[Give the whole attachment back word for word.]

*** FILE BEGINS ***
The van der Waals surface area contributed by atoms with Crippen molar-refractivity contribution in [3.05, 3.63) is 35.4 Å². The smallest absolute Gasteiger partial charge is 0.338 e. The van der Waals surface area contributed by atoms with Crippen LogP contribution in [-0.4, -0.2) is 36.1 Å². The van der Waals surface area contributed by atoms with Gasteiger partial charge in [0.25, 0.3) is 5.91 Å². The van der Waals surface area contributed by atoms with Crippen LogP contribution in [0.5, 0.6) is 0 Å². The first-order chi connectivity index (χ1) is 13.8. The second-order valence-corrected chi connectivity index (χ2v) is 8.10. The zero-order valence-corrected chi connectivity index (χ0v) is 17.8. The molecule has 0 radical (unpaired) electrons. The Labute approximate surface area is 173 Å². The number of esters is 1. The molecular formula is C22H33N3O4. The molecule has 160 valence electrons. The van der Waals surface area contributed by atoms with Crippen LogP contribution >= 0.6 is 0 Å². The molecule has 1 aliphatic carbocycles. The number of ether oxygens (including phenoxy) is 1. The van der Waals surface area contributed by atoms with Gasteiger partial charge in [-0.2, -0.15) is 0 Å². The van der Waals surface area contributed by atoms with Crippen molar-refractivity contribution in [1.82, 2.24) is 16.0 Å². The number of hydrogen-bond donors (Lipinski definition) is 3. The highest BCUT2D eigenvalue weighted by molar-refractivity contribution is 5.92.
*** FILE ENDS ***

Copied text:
The van der Waals surface area contributed by atoms with Crippen molar-refractivity contribution in [3.05, 3.63) is 35.4 Å². The smallest absolute Gasteiger partial charge is 0.338 e. The van der Waals surface area contributed by atoms with Crippen LogP contribution in [-0.4, -0.2) is 36.1 Å². The van der Waals surface area contributed by atoms with Gasteiger partial charge in [0.25, 0.3) is 5.91 Å². The van der Waals surface area contributed by atoms with Crippen LogP contribution in [0.5, 0.6) is 0 Å². The first-order chi connectivity index (χ1) is 13.8. The second-order valence-corrected chi connectivity index (χ2v) is 8.10. The zero-order valence-corrected chi connectivity index (χ0v) is 17.8. The molecule has 0 radical (unpaired) electrons. The Labute approximate surface area is 173 Å². The number of esters is 1. The molecular formula is C22H33N3O4. The molecule has 160 valence electrons. The van der Waals surface area contributed by atoms with Crippen LogP contribution >= 0.6 is 0 Å². The molecule has 1 aliphatic carbocycles. The number of ether oxygens (including phenoxy) is 1. The van der Waals surface area contributed by atoms with Gasteiger partial charge in [-0.2, -0.15) is 0 Å². The van der Waals surface area contributed by atoms with Crippen molar-refractivity contribution in [1.82, 2.24) is 16.0 Å². The number of hydrogen-bond donors (Lipinski definition) is 3. The highest BCUT2D eigenvalue weighted by molar-refractivity contribution is 5.92.